In the borough of Queens in New York City, overlooked by the flyways of JFK airport, is one of the Big Apples best kept secrets, the beautiful horticultural gem of Queens Botanical Gardens (QBG).
In contrast to the better known New York Botanical Gardens (established 1891) and Brooklyn Botanic Gardens (established 1910), Queens grew out of a 1939 World’s Fair exhibit called “Gardens on Parade”. Queens opened to the public in 1946 as the “Queens Botanical Garden Society” after local residents saved and expanded the original World’s Fair exhibit. The Garden remained at the original World’s Fair site until 1961 when it moved to its current location on Main Street in Flushing. Today QBG is a 16-hectare (39-acre) jewel at the heart of one of New York’s most culturally diverse neighbourhoods.
One of the first things that I noticed about QBG is that the signs are in four languages: English, Spanish, Korean and Chinese. This underscores the commitment of this Botanic Garden to be a place of and for its local community – a garden that seeks to create meaningful connections between people, plants and cultures.
The Visitor & Administration Building
This impressive building, finished in 2007, is complete with sustainable features such as a green roof and composting toilet. It is New York City’s first public green building to be Platinum certified by the US Green Building Council – making it one of New York’s greenest buildings. A signed Green Trail, that I first picked up while walking on the green roof, runs throughout the garden providing tips for sustainable living and gardening that anyone can follow.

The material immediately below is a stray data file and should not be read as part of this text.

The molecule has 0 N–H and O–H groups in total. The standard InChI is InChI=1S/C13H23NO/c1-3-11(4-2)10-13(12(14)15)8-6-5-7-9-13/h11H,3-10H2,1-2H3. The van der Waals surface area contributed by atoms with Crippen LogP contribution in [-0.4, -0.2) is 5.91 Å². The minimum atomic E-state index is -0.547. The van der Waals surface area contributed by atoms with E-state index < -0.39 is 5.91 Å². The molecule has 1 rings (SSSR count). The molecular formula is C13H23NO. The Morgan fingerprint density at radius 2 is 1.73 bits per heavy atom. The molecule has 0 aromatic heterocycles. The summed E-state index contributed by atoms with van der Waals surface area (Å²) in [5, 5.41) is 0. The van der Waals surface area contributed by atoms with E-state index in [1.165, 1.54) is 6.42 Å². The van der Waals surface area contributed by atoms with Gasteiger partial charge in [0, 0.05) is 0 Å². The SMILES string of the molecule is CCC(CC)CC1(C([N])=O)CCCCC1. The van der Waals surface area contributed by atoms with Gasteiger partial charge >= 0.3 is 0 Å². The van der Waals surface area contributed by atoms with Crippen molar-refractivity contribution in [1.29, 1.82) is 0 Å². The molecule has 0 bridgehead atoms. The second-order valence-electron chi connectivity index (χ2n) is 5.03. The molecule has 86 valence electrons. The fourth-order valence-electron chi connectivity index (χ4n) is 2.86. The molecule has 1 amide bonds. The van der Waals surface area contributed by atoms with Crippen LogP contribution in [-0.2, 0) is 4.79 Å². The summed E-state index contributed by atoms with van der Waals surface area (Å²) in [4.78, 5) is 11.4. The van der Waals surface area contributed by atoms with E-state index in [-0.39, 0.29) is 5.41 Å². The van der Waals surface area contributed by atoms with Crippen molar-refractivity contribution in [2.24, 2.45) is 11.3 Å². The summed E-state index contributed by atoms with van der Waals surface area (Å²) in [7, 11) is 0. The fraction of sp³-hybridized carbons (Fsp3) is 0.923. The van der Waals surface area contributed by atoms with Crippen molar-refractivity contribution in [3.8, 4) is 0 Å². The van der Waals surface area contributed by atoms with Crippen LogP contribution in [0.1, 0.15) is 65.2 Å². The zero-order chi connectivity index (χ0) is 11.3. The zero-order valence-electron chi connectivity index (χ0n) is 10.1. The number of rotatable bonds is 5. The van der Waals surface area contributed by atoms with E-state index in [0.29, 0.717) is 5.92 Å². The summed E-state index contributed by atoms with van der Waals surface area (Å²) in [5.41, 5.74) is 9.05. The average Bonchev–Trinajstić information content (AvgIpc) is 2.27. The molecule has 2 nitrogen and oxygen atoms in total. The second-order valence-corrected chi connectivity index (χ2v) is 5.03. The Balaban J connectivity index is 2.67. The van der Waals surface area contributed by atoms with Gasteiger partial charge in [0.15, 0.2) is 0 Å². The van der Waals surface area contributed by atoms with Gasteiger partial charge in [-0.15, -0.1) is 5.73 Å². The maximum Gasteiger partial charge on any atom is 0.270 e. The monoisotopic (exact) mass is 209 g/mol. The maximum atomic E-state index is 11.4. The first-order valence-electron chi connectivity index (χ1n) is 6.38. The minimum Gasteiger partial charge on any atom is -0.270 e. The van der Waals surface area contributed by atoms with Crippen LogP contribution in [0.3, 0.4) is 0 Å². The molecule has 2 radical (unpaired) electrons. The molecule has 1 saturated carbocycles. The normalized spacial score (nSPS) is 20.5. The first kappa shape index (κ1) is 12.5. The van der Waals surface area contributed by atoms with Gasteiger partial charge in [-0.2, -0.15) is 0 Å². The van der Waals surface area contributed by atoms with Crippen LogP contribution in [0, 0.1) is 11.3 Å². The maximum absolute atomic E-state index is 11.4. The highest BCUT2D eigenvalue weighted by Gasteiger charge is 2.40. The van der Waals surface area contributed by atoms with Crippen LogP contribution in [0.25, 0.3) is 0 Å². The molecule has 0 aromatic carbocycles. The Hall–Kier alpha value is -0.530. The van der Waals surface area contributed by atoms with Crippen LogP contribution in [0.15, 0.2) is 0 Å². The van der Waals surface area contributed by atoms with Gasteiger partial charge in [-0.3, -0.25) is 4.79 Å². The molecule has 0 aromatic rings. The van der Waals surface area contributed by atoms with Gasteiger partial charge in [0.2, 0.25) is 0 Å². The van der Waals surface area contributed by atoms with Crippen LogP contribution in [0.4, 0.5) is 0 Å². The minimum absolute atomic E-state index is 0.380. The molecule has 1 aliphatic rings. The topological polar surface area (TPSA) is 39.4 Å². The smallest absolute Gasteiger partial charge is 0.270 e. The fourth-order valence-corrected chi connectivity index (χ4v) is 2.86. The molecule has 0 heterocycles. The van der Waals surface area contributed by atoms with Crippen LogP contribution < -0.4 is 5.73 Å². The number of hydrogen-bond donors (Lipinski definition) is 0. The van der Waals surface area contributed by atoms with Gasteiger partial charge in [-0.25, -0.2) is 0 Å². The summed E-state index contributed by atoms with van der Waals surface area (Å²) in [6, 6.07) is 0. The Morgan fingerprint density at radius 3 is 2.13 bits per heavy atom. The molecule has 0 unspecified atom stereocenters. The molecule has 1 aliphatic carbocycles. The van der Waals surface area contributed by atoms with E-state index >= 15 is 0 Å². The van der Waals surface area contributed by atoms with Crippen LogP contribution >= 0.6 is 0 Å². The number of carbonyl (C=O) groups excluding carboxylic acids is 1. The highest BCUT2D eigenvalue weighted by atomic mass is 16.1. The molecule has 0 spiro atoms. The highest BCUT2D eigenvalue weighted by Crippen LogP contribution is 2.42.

I was lucky enough to visit QBG in June, just as the Rose Garden was in full bloom. With the heady scent of roses literally billowing on the breeze you can see why QBG, and especially the dedicated Wedding Garden, are a big hit with local brides and grooms. QBG’s commitment to sustainability is also expressed through the selection of roses resistant to pest and disease removing the need to spray.
QBG Farm and NYC Compost Project
QBG also contains a large farm. Compost for growing the rows of gorgeous heirloom vegetables is created by the Compost Team, who collect organic matter from designated stops across the borough, turning it into rich dark compost on-site. Adult education classes and internships also focus on supporting NYC residents to understand the value of recycling organic matter into compost. QBG Farm strives to teach New Yorkers about urban farming, healthy soil, sustainability, culture and the environmental stewardship that threads these concepts together.
Food produced by the Farm is distributed to volunteers and interns as well as a number of emergency food relief programs across the city – integrating recycling into the local food and gardening systems.
QBG is quiet simply a gem illustrating how at its very best a Botanic Garden can be an integral part of the life and soul of its community. It is also an oasis of beauty in one of the world’s great mega cities. A must see for any serious garden tourist – a great place to unwind and recover from long-haul jet lag.
[All photos by Sharon Willoughby]